The easy part – explain what your product is, how it works, and why people should care.

Marketing Plans

Use data from your market analysis and demonstrate how you’ll target, attract, convince, and acquire customers using inbound and outbound marketing.

Finances & Funding

The part where you ask for money. Explain how much money is needed, where it will go, short-term and long-term requirements.

By the end of it, you’ll have a very serious-looking document that’ll have you feeling like a very serious business person.

Software Strategies

The thing is, this is quite an old school method of business planning that doesn’t suit the environment where SaaS thrives.

In this industry, the entire market will shift, new competitors will emerge, new technologies will be invented, all in the time it takes you to write a 50-page document to send to Peter Jones.

So how do SaaS businesses plan their growth strategy without pinning themselves down? A Lean business plan.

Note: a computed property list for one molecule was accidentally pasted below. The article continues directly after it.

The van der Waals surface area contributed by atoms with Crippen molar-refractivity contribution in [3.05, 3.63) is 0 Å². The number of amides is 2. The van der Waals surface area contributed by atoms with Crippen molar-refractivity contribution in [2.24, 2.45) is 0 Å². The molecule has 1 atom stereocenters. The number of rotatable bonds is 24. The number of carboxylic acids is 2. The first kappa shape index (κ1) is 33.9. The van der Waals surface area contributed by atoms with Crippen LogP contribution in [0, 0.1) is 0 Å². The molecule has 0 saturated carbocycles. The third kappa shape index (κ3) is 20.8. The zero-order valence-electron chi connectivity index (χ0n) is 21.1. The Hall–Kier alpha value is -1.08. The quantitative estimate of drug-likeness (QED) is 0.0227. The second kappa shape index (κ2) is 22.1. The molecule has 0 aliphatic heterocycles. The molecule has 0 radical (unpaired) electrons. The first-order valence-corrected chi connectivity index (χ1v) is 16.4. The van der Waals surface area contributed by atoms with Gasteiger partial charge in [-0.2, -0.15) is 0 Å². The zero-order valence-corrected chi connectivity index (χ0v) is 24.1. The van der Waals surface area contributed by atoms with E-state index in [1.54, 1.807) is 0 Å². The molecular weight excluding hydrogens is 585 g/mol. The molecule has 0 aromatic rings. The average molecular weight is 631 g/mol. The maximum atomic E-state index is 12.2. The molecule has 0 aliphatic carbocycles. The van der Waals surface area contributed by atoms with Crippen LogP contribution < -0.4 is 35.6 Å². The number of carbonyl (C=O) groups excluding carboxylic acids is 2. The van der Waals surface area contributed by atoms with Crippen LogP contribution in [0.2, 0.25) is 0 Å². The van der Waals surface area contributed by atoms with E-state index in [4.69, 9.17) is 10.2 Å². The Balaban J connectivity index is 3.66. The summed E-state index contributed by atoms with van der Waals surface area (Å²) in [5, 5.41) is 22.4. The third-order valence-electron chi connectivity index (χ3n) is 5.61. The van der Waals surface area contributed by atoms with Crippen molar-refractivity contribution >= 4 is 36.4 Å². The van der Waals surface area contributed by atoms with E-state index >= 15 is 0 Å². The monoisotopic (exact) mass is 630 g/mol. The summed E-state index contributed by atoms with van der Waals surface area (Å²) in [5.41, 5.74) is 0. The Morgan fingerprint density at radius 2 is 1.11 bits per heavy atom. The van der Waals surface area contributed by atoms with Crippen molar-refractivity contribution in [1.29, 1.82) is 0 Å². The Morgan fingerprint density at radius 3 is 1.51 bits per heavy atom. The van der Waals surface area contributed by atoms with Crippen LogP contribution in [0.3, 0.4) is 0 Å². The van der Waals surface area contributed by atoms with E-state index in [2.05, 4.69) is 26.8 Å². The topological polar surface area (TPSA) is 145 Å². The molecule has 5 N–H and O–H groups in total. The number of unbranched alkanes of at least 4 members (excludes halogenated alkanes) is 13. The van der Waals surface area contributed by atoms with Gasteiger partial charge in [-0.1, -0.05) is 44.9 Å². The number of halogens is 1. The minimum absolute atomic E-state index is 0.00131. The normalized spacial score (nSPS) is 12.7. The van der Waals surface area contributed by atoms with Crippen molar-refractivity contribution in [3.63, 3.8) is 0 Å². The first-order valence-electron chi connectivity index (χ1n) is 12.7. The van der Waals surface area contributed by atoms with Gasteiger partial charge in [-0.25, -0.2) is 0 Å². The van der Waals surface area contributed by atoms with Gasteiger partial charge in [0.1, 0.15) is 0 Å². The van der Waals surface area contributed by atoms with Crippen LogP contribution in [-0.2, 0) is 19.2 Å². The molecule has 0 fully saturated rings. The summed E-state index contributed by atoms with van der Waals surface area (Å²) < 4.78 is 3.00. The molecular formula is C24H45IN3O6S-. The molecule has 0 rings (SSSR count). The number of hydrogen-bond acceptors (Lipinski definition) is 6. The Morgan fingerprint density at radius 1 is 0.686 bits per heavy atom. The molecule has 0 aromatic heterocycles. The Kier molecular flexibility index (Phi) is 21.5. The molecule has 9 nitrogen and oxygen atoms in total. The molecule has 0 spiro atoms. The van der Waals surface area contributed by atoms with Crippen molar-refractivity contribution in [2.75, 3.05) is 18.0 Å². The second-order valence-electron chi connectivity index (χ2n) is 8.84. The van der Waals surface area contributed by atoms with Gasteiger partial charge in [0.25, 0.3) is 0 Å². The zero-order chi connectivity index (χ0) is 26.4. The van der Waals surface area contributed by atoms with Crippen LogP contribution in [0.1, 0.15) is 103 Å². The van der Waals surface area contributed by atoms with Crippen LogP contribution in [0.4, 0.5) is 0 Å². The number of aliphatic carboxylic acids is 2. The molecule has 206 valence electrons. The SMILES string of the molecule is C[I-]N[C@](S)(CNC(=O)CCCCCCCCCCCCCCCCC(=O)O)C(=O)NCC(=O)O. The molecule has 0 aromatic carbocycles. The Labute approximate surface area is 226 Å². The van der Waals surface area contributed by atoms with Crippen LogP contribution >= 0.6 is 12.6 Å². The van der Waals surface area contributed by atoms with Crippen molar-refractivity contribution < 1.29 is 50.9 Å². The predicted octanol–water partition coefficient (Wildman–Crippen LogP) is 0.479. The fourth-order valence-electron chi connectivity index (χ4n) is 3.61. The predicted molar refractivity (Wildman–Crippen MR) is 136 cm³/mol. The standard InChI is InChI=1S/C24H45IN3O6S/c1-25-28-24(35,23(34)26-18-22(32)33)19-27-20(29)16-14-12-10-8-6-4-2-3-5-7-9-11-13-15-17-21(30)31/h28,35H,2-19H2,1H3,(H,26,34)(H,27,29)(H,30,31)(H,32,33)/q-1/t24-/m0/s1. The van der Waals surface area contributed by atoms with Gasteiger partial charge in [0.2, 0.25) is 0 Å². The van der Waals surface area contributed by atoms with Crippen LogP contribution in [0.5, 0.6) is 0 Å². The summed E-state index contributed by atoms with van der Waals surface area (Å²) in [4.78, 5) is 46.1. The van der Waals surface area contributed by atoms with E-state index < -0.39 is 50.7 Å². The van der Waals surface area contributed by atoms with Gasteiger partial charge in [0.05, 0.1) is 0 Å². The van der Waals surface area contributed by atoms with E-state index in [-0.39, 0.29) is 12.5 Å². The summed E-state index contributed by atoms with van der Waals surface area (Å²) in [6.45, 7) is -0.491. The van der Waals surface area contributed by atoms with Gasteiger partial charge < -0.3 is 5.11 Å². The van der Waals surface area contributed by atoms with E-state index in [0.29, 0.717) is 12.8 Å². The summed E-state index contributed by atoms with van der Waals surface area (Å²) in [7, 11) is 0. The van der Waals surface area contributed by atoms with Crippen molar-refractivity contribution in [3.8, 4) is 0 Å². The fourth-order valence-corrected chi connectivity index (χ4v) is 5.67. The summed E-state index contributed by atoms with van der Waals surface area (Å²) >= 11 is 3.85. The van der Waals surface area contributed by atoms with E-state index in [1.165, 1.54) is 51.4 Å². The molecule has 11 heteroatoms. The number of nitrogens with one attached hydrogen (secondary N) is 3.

Why A Lean Business Plan Suits SaaS Businesses

Pro Tip: The lean method of SaaS startup business plan is far more appropriate because it helps you map out your strategy while leaving space for inevitable shifts, pivots, and adaptations that are necessary to succeed in this rapidly changing industry.

You’ll still need to cover the essentials, but there’s more wiggle room around areas that are constantly changing in the SaaS world.

Lean SaaS Business Plan Template

Section

What It Does

Business Offering

Explain the functions and offerings of your SaaS product

Product Value

Outline your USP and how your product beats the competition

Audience Outline

Present market research and customer persona

Revenue Streams

Explain your pricing model, subscription structure, revenue estimates

As well as your SaaS business plan, you need to provide two things:

  • Clear vision and goals
  • Assurance of profitability